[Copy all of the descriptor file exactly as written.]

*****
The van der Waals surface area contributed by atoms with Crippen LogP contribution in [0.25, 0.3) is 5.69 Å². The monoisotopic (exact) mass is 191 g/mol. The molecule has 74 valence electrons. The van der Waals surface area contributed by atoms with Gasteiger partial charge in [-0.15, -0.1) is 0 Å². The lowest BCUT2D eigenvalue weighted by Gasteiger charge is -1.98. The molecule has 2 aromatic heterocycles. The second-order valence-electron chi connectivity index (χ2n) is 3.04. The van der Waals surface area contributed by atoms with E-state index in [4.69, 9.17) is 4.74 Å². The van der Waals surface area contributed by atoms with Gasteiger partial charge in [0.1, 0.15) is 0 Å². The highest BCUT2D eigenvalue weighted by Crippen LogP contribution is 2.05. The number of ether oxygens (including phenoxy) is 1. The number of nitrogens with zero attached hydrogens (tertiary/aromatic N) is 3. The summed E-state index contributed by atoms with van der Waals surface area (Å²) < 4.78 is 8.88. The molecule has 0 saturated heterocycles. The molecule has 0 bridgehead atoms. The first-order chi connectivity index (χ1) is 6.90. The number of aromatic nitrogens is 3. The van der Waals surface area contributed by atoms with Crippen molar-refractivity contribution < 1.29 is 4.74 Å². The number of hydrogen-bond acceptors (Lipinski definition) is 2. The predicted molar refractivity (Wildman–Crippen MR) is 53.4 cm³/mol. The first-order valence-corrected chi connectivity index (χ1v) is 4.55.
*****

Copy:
The van der Waals surface area contributed by atoms with Crippen LogP contribution in [0.25, 0.3) is 5.69 Å². The monoisotopic (exact) mass is 191 g/mol. The molecule has 74 valence electrons. The van der Waals surface area contributed by atoms with Gasteiger partial charge in [-0.15, -0.1) is 0 Å². The lowest BCUT2D eigenvalue weighted by Gasteiger charge is -1.98. The molecule has 2 aromatic heterocycles. The second-order valence-electron chi connectivity index (χ2n) is 3.04. The van der Waals surface area contributed by atoms with E-state index in [4.69, 9.17) is 4.74 Å². The van der Waals surface area contributed by atoms with Gasteiger partial charge in [0.1, 0.15) is 0 Å². The highest BCUT2D eigenvalue weighted by Crippen LogP contribution is 2.05. The number of ether oxygens (including phenoxy) is 1. The number of nitrogens with zero attached hydrogens (tertiary/aromatic N) is 3. The summed E-state index contributed by atoms with van der Waals surface area (Å²) < 4.78 is 8.88. The molecule has 0 saturated heterocycles. The molecule has 0 bridgehead atoms. The first-order chi connectivity index (χ1) is 6.90. The number of aromatic nitrogens is 3. The van der Waals surface area contributed by atoms with Crippen molar-refractivity contribution < 1.29 is 4.74 Å². The number of hydrogen-bond acceptors (Lipinski definition) is 2. The predicted molar refractivity (Wildman–Crippen MR) is 53.4 cm³/mol. The first-order valence-corrected chi connectivity index (χ1v) is 4.55.